The opioid epidemic is a terrifying reality. According to the Centers for Disease Control, ERs in the Midwest saw a 70 percent rise in overdose cases last year. Now, there’s a new concern regarding the antidote used to save people from opioid overdoses.
Whether it’s needle injections, nasal spray, or the newly available Evzio trainer injection; Nalaxone, or Narcan, comes in many different forms but all with the same goal, to reverse the effects opioids have on the body.
"You can automatically see an improvement," said Captain Kasey Kendall with Adams County Ambulance. "Once you give it to the patient they go from either unresponsive and not breathing to fully awake."
Kendall says they started seeing an increase in opiate overdoses about two years ago.
"Previously we would carry one vial but after we started seeing an increase in overdoses of opiates we started carrying two vials of the Narcan," said Kendall.
With more and more people overdosing everyday, Kendall says Narcan has become center stage.
"Narcan is one of those ‘miracle drugs,’" said Kendall.
Sarra Duque is now clean and counseling other addicts after 16 years of drug abuse. It was an addiction which started with pills when she was in college.
"My mom had a prescription for Oxycontin," said Duque. "I was introduced to that. I knew my mom had it so I started taking it from my mom and I became addicted to that very fast."
Over the next several years Duque turned to other types of drugs including cocaine and bath salts, but eventually turned back to opioids.
"I was a stay-at-home mom," said Duque. "I didn’t work. I was lonely and I got bored. That was the main reason for my addiction at that time was just something to do and that’s when I started getting into pills again."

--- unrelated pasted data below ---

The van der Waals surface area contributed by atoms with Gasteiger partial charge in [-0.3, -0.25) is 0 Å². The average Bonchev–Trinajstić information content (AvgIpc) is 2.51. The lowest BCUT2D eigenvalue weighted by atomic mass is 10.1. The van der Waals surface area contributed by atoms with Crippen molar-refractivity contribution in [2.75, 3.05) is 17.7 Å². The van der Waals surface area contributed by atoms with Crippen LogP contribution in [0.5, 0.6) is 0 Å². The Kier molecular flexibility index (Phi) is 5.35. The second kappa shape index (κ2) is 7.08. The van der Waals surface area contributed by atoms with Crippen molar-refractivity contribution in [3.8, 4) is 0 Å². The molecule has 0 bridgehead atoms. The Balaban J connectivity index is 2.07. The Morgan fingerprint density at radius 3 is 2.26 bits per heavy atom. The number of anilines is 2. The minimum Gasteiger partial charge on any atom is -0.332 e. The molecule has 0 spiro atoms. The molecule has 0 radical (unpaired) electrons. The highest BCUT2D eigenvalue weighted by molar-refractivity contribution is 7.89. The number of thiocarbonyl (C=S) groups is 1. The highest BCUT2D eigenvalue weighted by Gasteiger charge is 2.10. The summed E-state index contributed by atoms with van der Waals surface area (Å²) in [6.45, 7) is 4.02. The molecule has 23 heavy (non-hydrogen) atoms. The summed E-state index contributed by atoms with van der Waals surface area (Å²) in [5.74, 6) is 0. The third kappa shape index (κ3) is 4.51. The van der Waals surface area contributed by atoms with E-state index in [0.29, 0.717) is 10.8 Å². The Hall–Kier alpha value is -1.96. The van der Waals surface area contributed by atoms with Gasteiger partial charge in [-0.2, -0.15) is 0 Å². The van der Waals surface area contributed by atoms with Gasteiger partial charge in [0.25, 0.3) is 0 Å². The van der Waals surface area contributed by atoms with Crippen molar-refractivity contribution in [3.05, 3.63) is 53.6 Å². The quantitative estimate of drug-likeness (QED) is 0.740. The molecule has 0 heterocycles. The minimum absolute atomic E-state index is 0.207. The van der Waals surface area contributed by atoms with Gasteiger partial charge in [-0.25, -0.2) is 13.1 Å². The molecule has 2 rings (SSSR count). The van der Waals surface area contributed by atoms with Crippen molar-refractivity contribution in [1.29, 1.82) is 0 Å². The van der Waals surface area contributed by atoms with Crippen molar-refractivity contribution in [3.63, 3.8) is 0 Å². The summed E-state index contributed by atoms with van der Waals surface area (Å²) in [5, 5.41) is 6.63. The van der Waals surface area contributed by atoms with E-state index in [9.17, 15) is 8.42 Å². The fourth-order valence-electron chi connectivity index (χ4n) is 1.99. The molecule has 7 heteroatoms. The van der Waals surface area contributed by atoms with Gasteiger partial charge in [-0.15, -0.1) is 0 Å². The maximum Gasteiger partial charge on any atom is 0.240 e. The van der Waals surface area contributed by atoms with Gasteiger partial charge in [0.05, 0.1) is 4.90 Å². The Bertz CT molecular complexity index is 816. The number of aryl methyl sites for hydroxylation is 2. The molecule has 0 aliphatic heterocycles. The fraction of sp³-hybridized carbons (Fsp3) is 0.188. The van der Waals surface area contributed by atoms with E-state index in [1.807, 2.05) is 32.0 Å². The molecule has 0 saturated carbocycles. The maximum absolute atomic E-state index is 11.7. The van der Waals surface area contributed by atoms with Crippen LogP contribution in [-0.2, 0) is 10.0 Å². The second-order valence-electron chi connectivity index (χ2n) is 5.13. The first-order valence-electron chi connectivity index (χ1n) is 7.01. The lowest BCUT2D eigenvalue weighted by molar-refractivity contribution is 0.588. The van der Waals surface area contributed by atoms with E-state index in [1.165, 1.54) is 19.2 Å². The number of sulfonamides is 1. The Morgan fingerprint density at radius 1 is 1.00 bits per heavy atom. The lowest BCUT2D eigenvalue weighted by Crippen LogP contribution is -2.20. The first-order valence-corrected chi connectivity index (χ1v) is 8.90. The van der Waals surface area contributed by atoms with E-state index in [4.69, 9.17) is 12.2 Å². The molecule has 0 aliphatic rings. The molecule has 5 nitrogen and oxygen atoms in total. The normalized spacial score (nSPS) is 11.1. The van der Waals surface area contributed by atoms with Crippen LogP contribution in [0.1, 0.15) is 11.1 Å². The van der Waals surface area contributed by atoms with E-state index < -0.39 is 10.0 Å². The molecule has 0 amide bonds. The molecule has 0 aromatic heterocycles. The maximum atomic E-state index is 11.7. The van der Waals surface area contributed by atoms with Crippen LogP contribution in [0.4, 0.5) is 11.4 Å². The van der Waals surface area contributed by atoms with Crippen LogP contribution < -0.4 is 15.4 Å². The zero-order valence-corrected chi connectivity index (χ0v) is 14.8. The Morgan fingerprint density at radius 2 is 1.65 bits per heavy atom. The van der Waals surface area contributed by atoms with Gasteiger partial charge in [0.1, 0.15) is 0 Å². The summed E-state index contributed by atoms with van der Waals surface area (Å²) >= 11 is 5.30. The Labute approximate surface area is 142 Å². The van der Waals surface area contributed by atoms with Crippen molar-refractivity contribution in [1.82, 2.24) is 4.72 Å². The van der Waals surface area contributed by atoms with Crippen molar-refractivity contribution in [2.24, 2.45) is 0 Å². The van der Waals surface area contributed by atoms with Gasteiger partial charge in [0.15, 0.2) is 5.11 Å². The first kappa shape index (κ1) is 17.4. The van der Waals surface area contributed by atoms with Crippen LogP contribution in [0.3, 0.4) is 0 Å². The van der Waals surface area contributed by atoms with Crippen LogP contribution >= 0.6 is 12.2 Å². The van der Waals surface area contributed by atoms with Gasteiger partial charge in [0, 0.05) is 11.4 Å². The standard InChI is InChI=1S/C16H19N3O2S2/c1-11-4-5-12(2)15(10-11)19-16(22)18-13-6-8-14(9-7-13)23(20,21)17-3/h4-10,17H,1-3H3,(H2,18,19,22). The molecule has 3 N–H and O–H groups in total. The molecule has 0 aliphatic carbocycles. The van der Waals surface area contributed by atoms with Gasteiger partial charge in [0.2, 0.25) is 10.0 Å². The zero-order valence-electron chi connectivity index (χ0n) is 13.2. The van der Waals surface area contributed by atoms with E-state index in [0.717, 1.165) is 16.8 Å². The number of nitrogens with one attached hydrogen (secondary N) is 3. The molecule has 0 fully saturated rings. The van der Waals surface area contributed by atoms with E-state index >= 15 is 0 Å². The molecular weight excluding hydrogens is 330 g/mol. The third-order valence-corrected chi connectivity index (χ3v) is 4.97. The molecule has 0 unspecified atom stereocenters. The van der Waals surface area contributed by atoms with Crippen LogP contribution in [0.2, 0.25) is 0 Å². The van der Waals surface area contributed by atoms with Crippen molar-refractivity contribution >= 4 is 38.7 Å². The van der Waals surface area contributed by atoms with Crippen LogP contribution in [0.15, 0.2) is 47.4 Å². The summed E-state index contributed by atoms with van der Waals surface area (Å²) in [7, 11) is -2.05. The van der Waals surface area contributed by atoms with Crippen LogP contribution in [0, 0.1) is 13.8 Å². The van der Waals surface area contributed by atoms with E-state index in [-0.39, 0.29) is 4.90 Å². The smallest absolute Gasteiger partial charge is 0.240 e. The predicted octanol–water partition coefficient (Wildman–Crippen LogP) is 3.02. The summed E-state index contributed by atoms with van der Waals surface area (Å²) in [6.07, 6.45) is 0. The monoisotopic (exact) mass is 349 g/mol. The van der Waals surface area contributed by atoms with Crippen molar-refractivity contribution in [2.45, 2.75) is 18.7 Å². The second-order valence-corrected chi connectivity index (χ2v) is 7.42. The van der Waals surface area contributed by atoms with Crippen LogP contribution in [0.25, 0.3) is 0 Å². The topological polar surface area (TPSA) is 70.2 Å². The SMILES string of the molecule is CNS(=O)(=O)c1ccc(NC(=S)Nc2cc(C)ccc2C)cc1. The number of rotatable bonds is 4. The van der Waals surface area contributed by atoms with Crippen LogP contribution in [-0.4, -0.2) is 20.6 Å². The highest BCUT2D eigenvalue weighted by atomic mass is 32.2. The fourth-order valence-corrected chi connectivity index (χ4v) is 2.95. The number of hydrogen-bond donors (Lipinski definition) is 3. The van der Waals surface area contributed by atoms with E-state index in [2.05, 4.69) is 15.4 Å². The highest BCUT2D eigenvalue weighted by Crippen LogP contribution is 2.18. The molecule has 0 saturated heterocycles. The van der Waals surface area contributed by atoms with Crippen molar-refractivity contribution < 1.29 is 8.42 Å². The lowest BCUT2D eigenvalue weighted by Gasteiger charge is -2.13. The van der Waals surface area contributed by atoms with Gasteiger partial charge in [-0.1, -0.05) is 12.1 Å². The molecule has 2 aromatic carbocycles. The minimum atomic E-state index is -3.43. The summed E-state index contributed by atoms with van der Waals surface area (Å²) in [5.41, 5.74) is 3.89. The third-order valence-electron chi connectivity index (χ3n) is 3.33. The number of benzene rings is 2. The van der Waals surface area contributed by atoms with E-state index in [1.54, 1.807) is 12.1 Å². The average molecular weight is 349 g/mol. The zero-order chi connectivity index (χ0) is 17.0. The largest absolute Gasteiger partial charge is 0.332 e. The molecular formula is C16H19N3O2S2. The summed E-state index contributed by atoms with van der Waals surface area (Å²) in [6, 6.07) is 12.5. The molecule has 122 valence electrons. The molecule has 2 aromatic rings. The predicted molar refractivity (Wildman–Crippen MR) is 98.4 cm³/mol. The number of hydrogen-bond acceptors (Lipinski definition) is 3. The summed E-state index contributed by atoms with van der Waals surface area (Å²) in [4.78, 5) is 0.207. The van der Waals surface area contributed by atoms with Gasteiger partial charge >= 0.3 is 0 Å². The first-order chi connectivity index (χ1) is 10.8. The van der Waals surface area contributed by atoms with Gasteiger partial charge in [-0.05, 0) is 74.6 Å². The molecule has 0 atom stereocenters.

Duque says she would take Dilaudid, a narcotic used to treat pain, along with fentanyl to go to sleep every night.
"I almost probably killed myself multiple times," said Duque.
It all changed when Duque was arrested back in 2011.
But people just like Duque are continuing to go in and out of jail, as they try and break free from addiction.
"Since 2015 or so we’ve been going to just an increase of calls relating to heroin and opioid addiction and overdoses," said Detective Matt Wilt with the Hannibal Police Department.
Wilt has been with the Hannibal Police Department for 11 years. He says more opioid calls means more opioid injections.
"Most of these people are craving that high and if you take that away they are desperate to get it back," said Wilt.
There’s no question that Narcan saves lives, but some worry it may enable addicts. Wilt believes it’s a short term solution to a much bigger problem.
"It might save their life for the time being but it’s definitely not making them want the drugs any less," said Wilt. "They’re still going to go back out, wanting these drugs."
Although Duque never got to the point of needing Narcan, she says she now keeps it on hand in case she comes across someone who may be overdosing.
"I would hate to see more friends that I’ve known or clients that I’ve seen come through here die from it when there is this readily available that can save them," said Duque. a
Who knows, that one life-saving dose of Narcan could mean the start of a new life, one free of addiction.
"Saving their life, I don’t think should be portrayed as enabling them." said Duque. "I think everybody is entitled to a chance."
Narcan is now available over-the-counter in most states, including Illinois, Iowa and Missouri.
Most insurance, Medicaid and Medicare will pay for it, but coverage varies by state.